A jury has found a Hopkins man guilty on 17 counts related to a conspiracy to sell illegal drugs online that resulted in the overdose deaths of 11 people, including a University of Minnesota professor, in 2016.
Over the past week and a half, prosecutors from the U.S. Attorney’s Office have described to a jury how 31-year-old Aaron Broussard started a business from his studio apartment buying chemicals from a lab in China and selling them disguised as plant food. In 2016, at least 16 people overdosed on a mixture containing 99% pure fentanyl, believing they were taking a knock-off of Adderall called F-4A, leading to their deaths or serious injuries.
“Aaron Broussard was a black-market drug dealer,” said Andrew Luger, Minnesota’s newly sworn-in U.S. Attorney. “Concerned only with his profits, Broussard sold illegal, dangerous drugs over the internet. The defendant’s deadly fentanyl killed eleven young, healthy, and vibrant victims, and caused serious bodily harm to at least four others. Even after Broussard found out his customers were overdosing, he callously continued to ship out deadly drugs.”
The jury deliberated for less than one full day before convicting Broussard on all charges, including conspiracy and multiple counts of distribution of fentanyl resulting in bodily injury or death.
“The evidence is overwhelming,” Assistant U.S. Attorney Thomas Hollenhorst told the jury during closing arguments in St. Paul’s federal courthouse Wednesday. The prosecutor showed the jury photographs of the victims, which included Jason Beddow, a 41-year-old agricultural economist found dead in his office at the University of Minnesota on April 14, 2016.
Broussard’s attorney, Aaron Morrison, said his client believed he’d found a legal loophole to sell drugs online under the guise of plant food. Morrison argued that the prosecution had not proven beyond a reasonable doubt that Broussard’s drugs were what killed the victims, suggesting they could have taken other chemicals or fentanyl bought elsewhere.
In March 2016, Broussard bought 100 grams of 4-FA from the Chinese lab called Topkey Pharmaceutical Chemicals. Morrison said Broussard did not know the shipment contained fentanyl, which is lethal in a much smaller dose than an amphetamine.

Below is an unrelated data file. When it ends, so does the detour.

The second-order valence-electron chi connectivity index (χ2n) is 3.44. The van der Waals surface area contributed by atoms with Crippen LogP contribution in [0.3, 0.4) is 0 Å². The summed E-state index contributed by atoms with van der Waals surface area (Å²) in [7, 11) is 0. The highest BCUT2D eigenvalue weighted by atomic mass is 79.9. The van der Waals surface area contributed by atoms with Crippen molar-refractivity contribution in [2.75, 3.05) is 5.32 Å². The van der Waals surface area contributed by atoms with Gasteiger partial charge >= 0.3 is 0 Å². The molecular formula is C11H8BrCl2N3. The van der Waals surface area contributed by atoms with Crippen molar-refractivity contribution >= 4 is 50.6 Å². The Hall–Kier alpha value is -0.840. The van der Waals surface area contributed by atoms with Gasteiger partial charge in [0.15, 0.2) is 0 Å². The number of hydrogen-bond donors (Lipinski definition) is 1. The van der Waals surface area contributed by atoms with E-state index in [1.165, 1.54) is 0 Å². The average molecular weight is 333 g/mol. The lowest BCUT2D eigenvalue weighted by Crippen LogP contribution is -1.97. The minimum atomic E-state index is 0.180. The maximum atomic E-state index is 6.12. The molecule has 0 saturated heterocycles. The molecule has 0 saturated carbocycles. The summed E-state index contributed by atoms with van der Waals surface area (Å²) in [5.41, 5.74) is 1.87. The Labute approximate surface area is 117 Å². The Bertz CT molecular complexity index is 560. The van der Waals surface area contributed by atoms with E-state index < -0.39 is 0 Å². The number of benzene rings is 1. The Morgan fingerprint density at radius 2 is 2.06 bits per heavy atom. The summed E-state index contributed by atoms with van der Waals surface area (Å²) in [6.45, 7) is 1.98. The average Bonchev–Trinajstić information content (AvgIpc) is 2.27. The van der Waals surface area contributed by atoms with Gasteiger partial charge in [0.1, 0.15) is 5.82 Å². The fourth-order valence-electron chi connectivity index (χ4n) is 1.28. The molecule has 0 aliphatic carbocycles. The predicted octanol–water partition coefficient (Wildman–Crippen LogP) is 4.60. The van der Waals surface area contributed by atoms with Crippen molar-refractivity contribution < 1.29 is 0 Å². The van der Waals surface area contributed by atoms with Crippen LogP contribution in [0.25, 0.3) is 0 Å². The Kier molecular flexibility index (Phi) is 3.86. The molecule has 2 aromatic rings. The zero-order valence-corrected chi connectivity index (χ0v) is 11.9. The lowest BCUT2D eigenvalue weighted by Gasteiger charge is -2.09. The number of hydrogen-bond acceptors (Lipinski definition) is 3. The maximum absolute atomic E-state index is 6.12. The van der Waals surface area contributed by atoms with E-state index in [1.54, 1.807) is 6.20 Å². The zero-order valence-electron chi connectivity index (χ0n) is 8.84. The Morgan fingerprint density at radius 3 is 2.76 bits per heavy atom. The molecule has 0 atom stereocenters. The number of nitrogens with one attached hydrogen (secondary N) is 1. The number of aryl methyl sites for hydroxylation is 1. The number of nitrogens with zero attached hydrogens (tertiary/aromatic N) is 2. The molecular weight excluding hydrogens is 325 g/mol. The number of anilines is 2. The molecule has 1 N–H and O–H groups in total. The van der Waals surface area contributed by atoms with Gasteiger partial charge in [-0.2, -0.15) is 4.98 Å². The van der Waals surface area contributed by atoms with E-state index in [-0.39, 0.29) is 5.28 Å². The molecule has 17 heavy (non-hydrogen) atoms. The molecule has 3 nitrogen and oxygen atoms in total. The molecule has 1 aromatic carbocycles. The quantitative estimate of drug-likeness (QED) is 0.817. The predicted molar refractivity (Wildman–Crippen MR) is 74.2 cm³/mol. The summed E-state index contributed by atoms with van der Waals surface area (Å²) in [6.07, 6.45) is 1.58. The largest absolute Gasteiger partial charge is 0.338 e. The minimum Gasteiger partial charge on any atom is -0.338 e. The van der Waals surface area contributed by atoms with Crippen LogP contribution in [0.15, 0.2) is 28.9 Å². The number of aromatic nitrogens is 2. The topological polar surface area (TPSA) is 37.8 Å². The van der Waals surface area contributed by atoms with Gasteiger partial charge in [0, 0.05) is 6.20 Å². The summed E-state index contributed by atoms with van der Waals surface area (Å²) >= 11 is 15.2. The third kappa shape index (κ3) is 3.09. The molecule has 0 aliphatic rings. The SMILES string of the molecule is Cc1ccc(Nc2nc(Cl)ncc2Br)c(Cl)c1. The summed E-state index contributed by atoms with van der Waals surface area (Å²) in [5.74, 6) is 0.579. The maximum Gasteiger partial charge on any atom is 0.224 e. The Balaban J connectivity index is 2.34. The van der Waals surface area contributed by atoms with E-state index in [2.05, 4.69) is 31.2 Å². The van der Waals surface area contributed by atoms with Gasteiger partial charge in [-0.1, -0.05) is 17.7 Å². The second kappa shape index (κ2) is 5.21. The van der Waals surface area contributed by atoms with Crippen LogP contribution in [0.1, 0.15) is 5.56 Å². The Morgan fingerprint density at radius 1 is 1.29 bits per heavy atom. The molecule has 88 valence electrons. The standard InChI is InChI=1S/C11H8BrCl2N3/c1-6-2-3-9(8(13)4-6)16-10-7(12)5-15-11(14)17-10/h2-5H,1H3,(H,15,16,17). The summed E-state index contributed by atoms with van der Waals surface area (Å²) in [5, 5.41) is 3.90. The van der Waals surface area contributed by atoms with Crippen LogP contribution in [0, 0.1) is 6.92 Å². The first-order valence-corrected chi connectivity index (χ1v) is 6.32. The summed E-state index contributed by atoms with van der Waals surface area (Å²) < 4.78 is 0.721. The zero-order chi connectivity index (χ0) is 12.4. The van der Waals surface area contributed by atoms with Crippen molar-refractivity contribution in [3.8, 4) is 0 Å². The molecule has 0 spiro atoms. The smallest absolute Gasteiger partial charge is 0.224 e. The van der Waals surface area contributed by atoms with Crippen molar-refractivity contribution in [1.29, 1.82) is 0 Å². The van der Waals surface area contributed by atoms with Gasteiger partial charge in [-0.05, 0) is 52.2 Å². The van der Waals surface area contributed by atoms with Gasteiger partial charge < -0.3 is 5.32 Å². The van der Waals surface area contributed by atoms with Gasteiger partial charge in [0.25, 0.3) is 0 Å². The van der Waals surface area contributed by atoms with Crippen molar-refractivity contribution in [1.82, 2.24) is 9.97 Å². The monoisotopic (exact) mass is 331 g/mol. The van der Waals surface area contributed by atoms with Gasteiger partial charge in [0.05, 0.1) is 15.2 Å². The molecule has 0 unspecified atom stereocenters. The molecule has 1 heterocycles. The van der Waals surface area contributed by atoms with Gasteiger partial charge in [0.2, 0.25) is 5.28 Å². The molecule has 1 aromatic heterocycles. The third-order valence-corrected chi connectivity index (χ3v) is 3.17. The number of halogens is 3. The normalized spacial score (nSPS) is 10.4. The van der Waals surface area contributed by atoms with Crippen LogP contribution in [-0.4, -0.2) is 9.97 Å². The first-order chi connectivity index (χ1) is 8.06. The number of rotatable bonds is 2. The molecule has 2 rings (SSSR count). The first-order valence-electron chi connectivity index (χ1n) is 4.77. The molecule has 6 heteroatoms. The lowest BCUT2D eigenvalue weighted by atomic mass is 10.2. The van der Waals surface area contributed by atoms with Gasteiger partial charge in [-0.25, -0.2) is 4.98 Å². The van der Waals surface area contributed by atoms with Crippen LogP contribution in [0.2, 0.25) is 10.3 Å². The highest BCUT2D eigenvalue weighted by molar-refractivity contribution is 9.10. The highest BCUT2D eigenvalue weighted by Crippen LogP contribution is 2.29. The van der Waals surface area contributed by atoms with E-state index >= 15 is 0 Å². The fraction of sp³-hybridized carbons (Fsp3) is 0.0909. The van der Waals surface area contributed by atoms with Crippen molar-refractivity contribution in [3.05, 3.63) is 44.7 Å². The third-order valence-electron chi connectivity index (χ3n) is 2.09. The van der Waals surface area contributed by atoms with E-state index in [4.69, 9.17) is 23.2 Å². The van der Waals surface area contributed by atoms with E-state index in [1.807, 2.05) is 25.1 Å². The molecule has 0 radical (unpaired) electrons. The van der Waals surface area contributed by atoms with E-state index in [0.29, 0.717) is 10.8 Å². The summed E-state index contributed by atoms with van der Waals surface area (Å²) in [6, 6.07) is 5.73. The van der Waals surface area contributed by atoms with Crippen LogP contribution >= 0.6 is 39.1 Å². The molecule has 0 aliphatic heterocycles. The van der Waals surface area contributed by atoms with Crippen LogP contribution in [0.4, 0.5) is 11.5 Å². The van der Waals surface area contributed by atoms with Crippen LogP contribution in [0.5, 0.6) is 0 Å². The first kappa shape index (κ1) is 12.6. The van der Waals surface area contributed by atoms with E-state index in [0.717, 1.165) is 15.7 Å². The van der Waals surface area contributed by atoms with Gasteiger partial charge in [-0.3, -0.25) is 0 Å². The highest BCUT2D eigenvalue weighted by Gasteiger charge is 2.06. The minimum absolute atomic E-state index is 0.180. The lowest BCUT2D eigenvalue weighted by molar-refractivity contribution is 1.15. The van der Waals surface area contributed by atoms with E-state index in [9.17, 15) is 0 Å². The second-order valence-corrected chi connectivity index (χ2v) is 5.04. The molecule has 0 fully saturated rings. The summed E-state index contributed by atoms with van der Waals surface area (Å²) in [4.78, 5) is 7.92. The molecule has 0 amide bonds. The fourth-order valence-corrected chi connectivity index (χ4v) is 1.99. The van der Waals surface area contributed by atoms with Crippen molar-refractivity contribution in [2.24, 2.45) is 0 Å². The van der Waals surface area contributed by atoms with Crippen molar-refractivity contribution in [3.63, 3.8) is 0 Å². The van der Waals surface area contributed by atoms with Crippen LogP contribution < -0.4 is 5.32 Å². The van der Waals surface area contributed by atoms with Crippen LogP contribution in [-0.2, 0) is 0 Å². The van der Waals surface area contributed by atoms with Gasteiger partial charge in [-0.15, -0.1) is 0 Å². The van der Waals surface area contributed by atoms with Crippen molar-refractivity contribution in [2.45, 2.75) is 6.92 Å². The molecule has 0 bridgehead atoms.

Morrison denied that Broussard operated in a conspiracy, comparing Topkey’s role to that of the U.S. Postal Service, which shipped the packages of the drugs in black Mylar bags emblazoned with the company’s logo.
Morrison did not respond to a request for comment after the verdict.
Prosecutors said Broussard continued to ignore warnings from the lab to test the drug mixture and ignored concerns from customers who questioned whether he’d sent out a bad batch, including one who contacted him after spending three days in a hospital intensive care unit. Broussard still shipped the drugs to more of his customers online, and many were found dead near his signature Mylar bags featuring the emblem for his business, Plant Food USA.
In court Wednesday, Assistant U.S. Attorney Melinda Williams called Morrison’s arguments “rank speculation” disengaged from “common sense.”
“You know exactly what happened here,” she told the jury.
Williams said a cache of text messages and e-mails show Broussard knew he was dealing drugs — not plant food — and that customers not reading “the fine print” is not a logical defense.
“News flash: Ficuses don’t take Adderall,” she quipped.
Multiple customers contacted Broussard with concerns about the 2016 batch, including one who asked if the shipment contained opiates, noting unusual symptoms inconsistent with the stimulant she thought she’d purchased.
“He knew that these drugs were dangerous, and he didn’t test them,” Hollenhorst said.
In a statement after the verdict, Justin C. King, special agent in charge for the Drug Enforcement Administration’s Omaha Division, said the nation has suffered an unprecedented rise in overdose deaths attributed to drugs like fentanyl in the time since Broussard’s arrest in 2016.
“Broussard worked under the belief he was an anonymous individual selling dangerous narcotics, such as the deadly fentanyl uncovered in this investigation, which resulted in the deaths of almost a dozen citizens,” said Ruth Mendonça, inspector in charge for the U.S. Postal Inspection Service in Denver. “U.S. Postal Inspectors are committed to continuing our work to dismantle drug trafficking operations to keep USPS customers and employees safe from greedy drug traffickers who favor profit over human lives.”
Andy Mannix covers federal courts and law enforcement for the Star Tribune. He joined the paper in January 2016 and previously covered Minneapolis City Hall and statewide criminal justice/Department of Corrections.
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